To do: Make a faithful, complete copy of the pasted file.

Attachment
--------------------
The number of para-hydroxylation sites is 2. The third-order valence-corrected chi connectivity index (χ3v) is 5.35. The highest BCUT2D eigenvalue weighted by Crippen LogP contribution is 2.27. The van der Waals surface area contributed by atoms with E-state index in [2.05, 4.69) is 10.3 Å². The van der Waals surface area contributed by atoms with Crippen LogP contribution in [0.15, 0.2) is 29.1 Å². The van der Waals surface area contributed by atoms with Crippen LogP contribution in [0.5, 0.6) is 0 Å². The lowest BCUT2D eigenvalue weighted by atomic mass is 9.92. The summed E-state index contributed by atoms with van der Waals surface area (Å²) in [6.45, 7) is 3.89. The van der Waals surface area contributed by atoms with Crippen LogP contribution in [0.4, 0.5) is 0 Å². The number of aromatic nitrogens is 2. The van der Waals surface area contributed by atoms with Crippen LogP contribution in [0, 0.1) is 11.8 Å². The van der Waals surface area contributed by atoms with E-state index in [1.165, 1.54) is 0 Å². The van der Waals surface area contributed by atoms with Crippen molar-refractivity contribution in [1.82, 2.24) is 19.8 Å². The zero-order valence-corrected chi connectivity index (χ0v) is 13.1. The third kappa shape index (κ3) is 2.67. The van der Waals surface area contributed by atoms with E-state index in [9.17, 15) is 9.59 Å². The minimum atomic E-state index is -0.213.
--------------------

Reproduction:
The number of para-hydroxylation sites is 2. The third-order valence-corrected chi connectivity index (χ3v) is 5.35. The highest BCUT2D eigenvalue weighted by Crippen LogP contribution is 2.27. The van der Waals surface area contributed by atoms with E-state index in [2.05, 4.69) is 10.3 Å². The van der Waals surface area contributed by atoms with Crippen LogP contribution in [0.15, 0.2) is 29.1 Å². The van der Waals surface area contributed by atoms with Crippen LogP contribution in [0.5, 0.6) is 0 Å². The lowest BCUT2D eigenvalue weighted by atomic mass is 9.92. The summed E-state index contributed by atoms with van der Waals surface area (Å²) in [6.45, 7) is 3.89. The van der Waals surface area contributed by atoms with Crippen LogP contribution in [0.4, 0.5) is 0 Å². The number of aromatic nitrogens is 2. The van der Waals surface area contributed by atoms with Crippen LogP contribution in [0, 0.1) is 11.8 Å². The van der Waals surface area contributed by atoms with E-state index in [1.165, 1.54) is 0 Å². The van der Waals surface area contributed by atoms with Crippen molar-refractivity contribution in [1.82, 2.24) is 19.8 Å². The zero-order valence-corrected chi connectivity index (χ0v) is 13.1. The third kappa shape index (κ3) is 2.67. The van der Waals surface area contributed by atoms with E-state index in [9.17, 15) is 9.59 Å². The minimum atomic E-state index is -0.213.